Halloween has origins in the ancient celtic festival known as Samhain (pronounced sow-in or sau-an), which is derived from Old Irish and means roughly "summer's end". A similar festival was held by the ancient Britons and is known as Calan Gaeaf (pronounced kalan-geyf). The festival of Samhain celebrates the end of the "lighter half" of the year and beginning of the "darker half", and is sometimes(6] regarded as the "Celtic New Year". The name Halloween (or at least an Old English name which the modern term derives from), and many present-day traditions, derive from the Old English era. The celebration has some elements of a festival of the dead. The ancient Celts believed that the border between this world and the Otherworld became thin on Samhain, allowing spirits (both harmless and harmful) to pass through. The actual term 'Halloween' is said to have been originally originally been spelt Hallowe'en, and is shortened from All Hallows' Even – e'en is a shortening of even, which is a shortening of evening. This is ultimately derived from the Old English Eallra Halgena ?fen. It is now known as "Eve of" All Saints' Day, which is November 1.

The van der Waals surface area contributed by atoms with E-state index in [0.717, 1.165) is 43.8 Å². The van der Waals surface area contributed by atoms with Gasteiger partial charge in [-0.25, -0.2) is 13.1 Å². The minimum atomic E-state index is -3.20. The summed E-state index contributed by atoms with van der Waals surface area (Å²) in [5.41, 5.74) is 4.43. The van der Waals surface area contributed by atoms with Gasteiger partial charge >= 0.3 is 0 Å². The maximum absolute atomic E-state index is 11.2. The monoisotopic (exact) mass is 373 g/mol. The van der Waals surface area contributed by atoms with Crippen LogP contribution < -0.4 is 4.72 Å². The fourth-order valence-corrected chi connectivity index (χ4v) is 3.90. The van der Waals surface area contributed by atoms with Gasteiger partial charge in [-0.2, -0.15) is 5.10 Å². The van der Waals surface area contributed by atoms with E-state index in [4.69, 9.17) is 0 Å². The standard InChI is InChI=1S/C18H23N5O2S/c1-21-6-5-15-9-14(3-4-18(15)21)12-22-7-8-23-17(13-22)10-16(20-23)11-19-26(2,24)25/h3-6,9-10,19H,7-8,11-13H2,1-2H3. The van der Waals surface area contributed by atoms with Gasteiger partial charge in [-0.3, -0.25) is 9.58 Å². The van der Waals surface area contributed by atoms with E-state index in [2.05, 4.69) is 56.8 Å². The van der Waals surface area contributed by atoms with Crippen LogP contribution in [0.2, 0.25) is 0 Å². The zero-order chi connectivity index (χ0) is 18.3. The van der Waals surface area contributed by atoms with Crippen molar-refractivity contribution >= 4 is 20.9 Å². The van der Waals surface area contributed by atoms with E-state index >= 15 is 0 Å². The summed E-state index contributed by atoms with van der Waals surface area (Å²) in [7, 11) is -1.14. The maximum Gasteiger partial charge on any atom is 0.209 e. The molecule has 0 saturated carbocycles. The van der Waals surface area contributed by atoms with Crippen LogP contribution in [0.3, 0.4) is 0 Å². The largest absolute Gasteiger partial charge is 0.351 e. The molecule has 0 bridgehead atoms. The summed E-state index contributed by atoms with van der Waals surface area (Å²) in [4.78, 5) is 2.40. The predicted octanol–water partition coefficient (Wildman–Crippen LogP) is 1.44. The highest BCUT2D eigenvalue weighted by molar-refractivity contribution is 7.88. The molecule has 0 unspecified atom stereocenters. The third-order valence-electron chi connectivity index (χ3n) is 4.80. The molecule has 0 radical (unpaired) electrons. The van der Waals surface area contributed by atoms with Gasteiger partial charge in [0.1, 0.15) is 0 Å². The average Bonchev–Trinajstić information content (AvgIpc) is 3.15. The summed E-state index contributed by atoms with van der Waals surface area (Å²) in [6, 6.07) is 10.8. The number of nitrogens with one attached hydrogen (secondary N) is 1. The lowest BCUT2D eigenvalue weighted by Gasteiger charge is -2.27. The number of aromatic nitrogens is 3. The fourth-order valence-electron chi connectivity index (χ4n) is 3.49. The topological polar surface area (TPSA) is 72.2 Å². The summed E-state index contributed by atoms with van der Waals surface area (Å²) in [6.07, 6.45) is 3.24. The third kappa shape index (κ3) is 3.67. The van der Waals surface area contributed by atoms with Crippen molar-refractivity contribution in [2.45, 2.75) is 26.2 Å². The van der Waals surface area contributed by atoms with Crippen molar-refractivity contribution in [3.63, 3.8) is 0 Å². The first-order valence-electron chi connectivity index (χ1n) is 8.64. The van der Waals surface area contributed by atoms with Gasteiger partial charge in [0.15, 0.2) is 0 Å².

In the 800s, the Church measured the day as starting at sunset, in accordance with the Florentine calendar. Although All Saints' Day is now considered to occur one day after Halloween, the two holidays were once celebrated on the same day.